Nebraska Senator Ben Sasse took to the Twitters and another social media format last night to give ONE-LAST-SHOT at convincing GOP Convention delegates to dump Donald Trump as the Republican Presidential nominee.
Sasse couched this diatribe in a “sacred duty of voting for the average Joe”, word-play. But make no mistake, this was directed at the delegates heading to Cleveland.
Sasse says, in a section subheaded “Strategic vs. Conscience Voting”:
I do hope, however, to explain to these strategic voters why many other Americans think that voting means more than just the least bad option on the ballot. Call us “conscience voters.”
You got that? He votes his “conscience”.
Regular readers, as well as listeners of recent The Wheels Down Politics Show podcast featuring Rules Committee delegate from Nebraska, J.L. Spray, know that idea of “voting one’s conscience” is the idea being pushed hard from Colorado delegate Kendal Unruh.
Unruh’s plan is to have a motion go to the floor (and they are now saying they have 28 delegates for the “Minority Report” to go to a floor vote from the Rules Committee) that allows convention delegates to “vote their conscience” on who should be the nominee — as opposed to being confined to following the will of those pesky state primary voters.
Right now the “conscience” vote is the buzzword for Dump-Trump. When you hear it, you know.
By the way, who should the nominee be if the conscience of the delegates say Dump Trump?
To the smoke filled room!
You thought the butterfly ballot was confusing
But as long as we are dissecting Sasse’s latest late-night word cloud, let’s note a few things.
Wouldn’t it have been nice if Sasse had given this speech to the delegates at his home state convention, instead of to the comfort and safety of his laptop?
It could have been a surge, starting from those he represents, in theory, instead of just to the D.C. cognoscenti, which is much of his current constituency.
Next, Sasse has an interesting theory about voting, which dovetails with the concept of candidates on the ballot.
See, Sasse talks about voting being about “what America means“, and “moral leadership” and (some would argue, most importantly for Sasse) “what sort of candidates we want more of in coming years“. Ah, that.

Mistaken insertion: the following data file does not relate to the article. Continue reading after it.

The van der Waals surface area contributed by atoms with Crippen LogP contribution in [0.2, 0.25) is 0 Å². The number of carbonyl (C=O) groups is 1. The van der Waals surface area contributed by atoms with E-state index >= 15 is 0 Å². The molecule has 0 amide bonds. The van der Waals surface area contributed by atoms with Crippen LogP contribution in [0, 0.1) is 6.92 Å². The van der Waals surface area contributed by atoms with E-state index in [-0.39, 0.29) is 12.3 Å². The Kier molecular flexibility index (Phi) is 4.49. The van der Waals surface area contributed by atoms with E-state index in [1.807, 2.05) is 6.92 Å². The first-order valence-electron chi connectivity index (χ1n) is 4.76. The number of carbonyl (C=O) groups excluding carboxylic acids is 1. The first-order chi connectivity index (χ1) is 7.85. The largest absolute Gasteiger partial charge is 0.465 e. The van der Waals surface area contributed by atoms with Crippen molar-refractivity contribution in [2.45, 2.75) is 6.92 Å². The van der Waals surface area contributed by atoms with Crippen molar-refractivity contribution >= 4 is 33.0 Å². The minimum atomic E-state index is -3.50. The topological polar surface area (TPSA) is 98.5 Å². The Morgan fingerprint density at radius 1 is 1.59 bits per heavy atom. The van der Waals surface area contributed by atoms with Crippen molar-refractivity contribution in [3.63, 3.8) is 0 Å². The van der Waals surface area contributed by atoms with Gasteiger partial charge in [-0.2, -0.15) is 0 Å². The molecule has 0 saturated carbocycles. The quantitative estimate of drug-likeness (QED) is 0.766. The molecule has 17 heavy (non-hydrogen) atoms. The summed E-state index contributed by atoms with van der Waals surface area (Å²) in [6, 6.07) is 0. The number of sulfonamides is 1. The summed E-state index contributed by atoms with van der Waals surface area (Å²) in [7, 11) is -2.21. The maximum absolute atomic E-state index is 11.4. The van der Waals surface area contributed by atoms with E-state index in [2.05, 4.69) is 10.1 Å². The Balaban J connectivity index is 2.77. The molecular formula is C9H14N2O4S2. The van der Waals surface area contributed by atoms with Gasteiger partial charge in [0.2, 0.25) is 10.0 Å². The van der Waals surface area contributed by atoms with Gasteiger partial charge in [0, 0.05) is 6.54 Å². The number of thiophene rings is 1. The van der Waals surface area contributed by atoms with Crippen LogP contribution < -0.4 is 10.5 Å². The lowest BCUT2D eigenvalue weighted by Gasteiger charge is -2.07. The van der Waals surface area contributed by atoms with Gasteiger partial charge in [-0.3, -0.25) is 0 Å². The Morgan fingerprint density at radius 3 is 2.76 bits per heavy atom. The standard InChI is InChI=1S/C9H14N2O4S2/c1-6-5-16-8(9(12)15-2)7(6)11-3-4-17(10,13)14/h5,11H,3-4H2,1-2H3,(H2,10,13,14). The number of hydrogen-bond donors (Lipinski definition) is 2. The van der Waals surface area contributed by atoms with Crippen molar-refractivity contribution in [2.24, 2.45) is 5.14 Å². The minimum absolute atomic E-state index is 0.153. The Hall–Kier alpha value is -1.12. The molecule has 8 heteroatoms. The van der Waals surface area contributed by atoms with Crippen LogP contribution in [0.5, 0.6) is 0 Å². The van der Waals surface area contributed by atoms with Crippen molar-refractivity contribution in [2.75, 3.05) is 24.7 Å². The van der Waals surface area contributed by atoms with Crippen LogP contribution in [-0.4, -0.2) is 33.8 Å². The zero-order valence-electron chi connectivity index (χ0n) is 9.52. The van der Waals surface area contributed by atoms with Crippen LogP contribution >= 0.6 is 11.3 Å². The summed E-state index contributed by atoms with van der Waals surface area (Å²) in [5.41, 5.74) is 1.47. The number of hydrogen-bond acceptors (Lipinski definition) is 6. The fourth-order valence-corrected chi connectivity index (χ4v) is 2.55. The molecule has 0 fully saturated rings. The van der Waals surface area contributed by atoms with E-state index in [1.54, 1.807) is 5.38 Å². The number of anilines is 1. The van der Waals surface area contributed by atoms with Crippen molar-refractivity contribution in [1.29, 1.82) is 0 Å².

But here’s what Sasse missed about the pesky “voting” part:
The names ON the ballot.
For one, people DID already vote. They certainly did in places like Indiana and Nebraska. And Trump won.
And then there’s the part about WHO will be on the ballot. So, let’s pretend for a minute that he’s not just talking to convention delegates, but that he’s talking to November voters.
There are going to be three or maybe even five or more names on the ballot for President. Of those, one of two have a shot.
And you can sit with your arms crossed or flush your vote to Gary Johnson if you want. But either Trump or Hillary will be sitting in the Oval Office in January.
And no matter how you think others will interpret your actions, it won’t matter what people think you think. One of them will be the new President.
Now, if you would like someone else — someone better — to run next time? Then tell that person TO RUN. Because you can’t beat someone with no one. And then, maybe — just maybe — campaign for them. Sitting back and saying how much you hate the leading vote-getter is not a strategy. Well, maybe it’s a losing strategy.
Sasse talks about people wanting a disrupter, but that not all disrupters are the same. Some disrupters just want to watch DC burn, he says. Others (he counts himself among the latter group) will “lay out an actual vision for the future and where they will take us.”
Yup, sometimes people do hope that elected officials keep to their campaign promises. The things that got them elected. The THING that got them elected. The THING they campaigned on. And ran ads on. People do hope for that.
And as far as that goes, here are a few things.
Yes, the people of America — especially the Republican voters who gave Trump the nomination — want to disrupt Washington. And of that bunch of 17, it came down to two “disrupters” — Cruz and Trump. And THE PEOPLE voted for Trump.
So let us go through this rigamarole once more:
IT’S EITHER TRUMP OR HILLARY.
That’s the choice.
And it’s really starting to sound more and more like Sasse would rather take Hillary Clinton for 4 years, than have Donald Trump as President.
To quote the final passage from Senator Ben Sasse last night:
“What am I missing? You tell me…”
Wait a minute! What an I supposed to do with my “We Don’t Coast” license plate?
And then there’s my “Rare, Well Done” bumper sticker?
Now we have “Nebraska: Good Life. Great Opportunity.”
It used to be just, “The Good Life.” But now with the “GREAT” opportunity, it’s like “Life” is getting short shrift.
But at least they didn’t go with the original logo suggested by the $65,000 branding company:
Requiescat in pace
Our thoughts and prayers go out to the family and friends of Seth Rich, the Nebraska native working for the DNC who was murdered in Washington, D.C.
Many who read this blog are staffers in D.C. and other places, and have taken the same sort of steps in their careers. We wish the best for those close to him at this very difficult time.
Festivus in July
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